HotDocs ’23: Nathan-ism

In Nathan-ism, we are introduced to Nathan Hilu, a man who was only an 18-year-old Jewish US Army private at the end of World War II. Yet, somehow, this young man found himself guarding top Nazi war criminals during Nuremberg, such as Hermann Goring and Albert Speer. Now, in his 90s, the elder survivor spends his days feverishly chronicling his unbelievable stories through his art. These photos, if authenticated, could offer never-before-seen insight into the war, changing the way we understand history. However, discrepancies begin to creep into Hilu’s stories, causing doubt where there should be truth.

Directed by Elan Golod, Nathan-ism is a delightfully entertaining (and surprisingly thrilling) journey into the mind of a man who wants to be known as an important piece of history. In Hilu, Golod has absolutely struck gold in terms of a subject. At all times, Hilu is both forthright and elusive. His artistic renditions of his time guarding the worst Nazi offenders unspool riveting portraits of the events after the Second World War, telling stories of murder and intrigue.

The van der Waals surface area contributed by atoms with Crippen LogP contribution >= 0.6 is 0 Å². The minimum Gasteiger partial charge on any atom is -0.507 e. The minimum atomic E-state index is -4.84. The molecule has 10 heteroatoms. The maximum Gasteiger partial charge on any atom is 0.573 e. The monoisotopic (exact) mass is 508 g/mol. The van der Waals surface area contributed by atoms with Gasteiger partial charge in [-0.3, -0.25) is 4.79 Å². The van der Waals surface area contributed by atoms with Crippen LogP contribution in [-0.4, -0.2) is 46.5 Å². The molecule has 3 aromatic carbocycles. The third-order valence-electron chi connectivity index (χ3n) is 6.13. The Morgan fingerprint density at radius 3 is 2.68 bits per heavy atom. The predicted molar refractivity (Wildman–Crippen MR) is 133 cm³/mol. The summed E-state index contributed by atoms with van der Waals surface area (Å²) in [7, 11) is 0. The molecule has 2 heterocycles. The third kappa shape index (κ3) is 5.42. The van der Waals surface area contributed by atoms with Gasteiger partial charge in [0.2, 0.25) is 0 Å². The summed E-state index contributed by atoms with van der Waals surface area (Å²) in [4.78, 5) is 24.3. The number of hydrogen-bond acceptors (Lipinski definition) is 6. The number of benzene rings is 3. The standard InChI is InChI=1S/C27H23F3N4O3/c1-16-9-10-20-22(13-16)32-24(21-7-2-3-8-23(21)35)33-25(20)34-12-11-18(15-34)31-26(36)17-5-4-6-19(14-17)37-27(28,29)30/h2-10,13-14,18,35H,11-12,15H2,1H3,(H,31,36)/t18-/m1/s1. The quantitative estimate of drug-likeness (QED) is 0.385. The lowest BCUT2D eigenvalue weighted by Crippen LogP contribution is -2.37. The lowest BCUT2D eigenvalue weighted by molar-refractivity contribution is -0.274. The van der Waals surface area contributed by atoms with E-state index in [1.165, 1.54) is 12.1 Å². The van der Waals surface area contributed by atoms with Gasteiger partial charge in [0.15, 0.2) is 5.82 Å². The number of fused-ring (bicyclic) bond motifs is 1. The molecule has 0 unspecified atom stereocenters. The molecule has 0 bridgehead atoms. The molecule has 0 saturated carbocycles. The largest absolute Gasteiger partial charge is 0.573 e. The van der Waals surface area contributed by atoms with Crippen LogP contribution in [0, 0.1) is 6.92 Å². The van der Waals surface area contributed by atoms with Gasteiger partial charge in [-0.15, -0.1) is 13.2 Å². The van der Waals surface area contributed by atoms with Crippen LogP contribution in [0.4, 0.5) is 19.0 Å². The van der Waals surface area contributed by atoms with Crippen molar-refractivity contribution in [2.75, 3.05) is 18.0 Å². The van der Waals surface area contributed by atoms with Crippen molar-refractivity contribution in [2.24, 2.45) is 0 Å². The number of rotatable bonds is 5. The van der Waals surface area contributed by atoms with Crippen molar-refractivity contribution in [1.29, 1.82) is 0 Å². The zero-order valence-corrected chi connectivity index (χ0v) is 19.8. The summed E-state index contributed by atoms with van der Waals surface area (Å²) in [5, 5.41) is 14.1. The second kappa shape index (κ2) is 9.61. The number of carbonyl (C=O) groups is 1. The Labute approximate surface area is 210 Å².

But can he be trusted?

What’s most heartwrenching about Hilu is the fact that his story is difficult to corroborate. Is this truly something from his past? Or is he simply imagining aspects of his history in the most vivid of ways? While the film plays with truth on both sides of those questions, one thing is for sure: Hilu is absolutely convinced of his stories. To him, these memories are absolute fact yet Golod isn’t entirely certain himself. As such, Nathan-ismplays with the flaws of memory and how that can be shaped by perspective. Hilu’s memories (and art) are so vivid that one wants to believe him. But can we, and should we? This question creates the hard reality of Nathan-ism where one man’s truth may or may not end up being fact.

Nathan-ism premiered at HotDocs ’23. For more information, click here.

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